Complaining can become a habit of negativity. If you look at yourself, your life, job, teen, or spouse negatively, chances are you won't be as happy. And the more you look for what's wrong, the more you'll find them. Then, collecting evidence to confirm what you suspect becomes an unhelpful habit or “primer.”

Try shifting to a positive perspective. Mindfully examine how you're summing up experiences throughout the day.

  • Set a positive intention for the day when you wake up.
  • When you catch yourself being negative, think of three more optimistic conclusions.
  • Name three things in the evening you did well today.
  • Validate your teen for their steadfastness in soccer or basketball even though the season is demanding.
  • Cuddle up with your partner and let them know how much you care. If they've been working too much, don't rag on them; instead, tell them how much you miss them. Then set up a date night!

Changing our perception is as simple as changing channels on a radio or TV. It just takes a moment, but it takes regular practice.

What channel do you want to be experiencing in your life? And what door will you open that you thought was locked?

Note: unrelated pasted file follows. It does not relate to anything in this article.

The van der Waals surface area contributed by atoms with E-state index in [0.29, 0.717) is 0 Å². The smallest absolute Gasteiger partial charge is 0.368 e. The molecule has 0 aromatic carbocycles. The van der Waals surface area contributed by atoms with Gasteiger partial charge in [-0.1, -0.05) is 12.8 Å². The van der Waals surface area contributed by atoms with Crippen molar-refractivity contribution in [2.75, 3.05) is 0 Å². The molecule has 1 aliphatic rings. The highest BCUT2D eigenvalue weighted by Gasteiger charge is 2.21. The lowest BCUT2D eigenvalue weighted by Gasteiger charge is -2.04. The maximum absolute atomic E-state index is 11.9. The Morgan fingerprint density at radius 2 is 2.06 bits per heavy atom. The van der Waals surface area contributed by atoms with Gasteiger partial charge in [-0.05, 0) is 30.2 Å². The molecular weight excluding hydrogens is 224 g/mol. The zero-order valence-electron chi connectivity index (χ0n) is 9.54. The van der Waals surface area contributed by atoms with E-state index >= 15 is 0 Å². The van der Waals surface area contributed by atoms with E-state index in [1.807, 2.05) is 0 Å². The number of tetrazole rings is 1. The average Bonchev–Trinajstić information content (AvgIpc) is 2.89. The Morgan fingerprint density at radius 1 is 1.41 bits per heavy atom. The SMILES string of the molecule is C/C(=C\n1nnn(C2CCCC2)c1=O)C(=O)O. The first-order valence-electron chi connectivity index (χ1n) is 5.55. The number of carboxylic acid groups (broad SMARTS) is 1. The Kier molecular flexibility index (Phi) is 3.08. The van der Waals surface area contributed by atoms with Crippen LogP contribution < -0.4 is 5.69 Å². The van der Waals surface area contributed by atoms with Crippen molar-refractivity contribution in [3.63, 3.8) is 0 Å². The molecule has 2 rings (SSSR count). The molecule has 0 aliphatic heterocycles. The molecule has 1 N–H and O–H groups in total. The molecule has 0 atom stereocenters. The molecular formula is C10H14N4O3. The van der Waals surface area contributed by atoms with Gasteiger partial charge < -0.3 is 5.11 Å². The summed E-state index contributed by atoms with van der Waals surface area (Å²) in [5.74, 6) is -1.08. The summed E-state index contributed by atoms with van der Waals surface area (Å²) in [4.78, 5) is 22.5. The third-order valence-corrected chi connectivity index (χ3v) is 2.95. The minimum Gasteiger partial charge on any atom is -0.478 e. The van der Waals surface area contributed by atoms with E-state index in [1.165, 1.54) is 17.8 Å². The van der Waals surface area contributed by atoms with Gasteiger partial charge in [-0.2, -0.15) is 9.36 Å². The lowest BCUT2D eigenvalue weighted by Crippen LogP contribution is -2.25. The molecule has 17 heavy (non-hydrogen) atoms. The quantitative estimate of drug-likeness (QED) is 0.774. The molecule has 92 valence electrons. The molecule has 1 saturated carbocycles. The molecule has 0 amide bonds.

For a life coach or relationship strategist, contact Heartmanity. Transforming lives is our business!

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Jennifer A. Williams / Emotional Intelligence CoachJennifer A. Williams / Emotional Intelligence Coach
Jennifer’s passion is to help people create thriving relationships first with themselves and then with each other. She teaches emotional intelligence skills and a step-by-step process that removes the obstacles to growth, loving connection, and communication. Her popular One Year Makeover and Return to Serenity programs provide a personalized approach to transformation. By utilizing brain science, clients integrate unresolved pain and restore inner peace and well-being through a fun learning experience. Jennifer also creates cultural transformation in companies with leaders and teams. Jennifer is happily married to her beloved husband and is the mother of three grown children.

Posted in Brain Fitness, Mindfulness and Perspective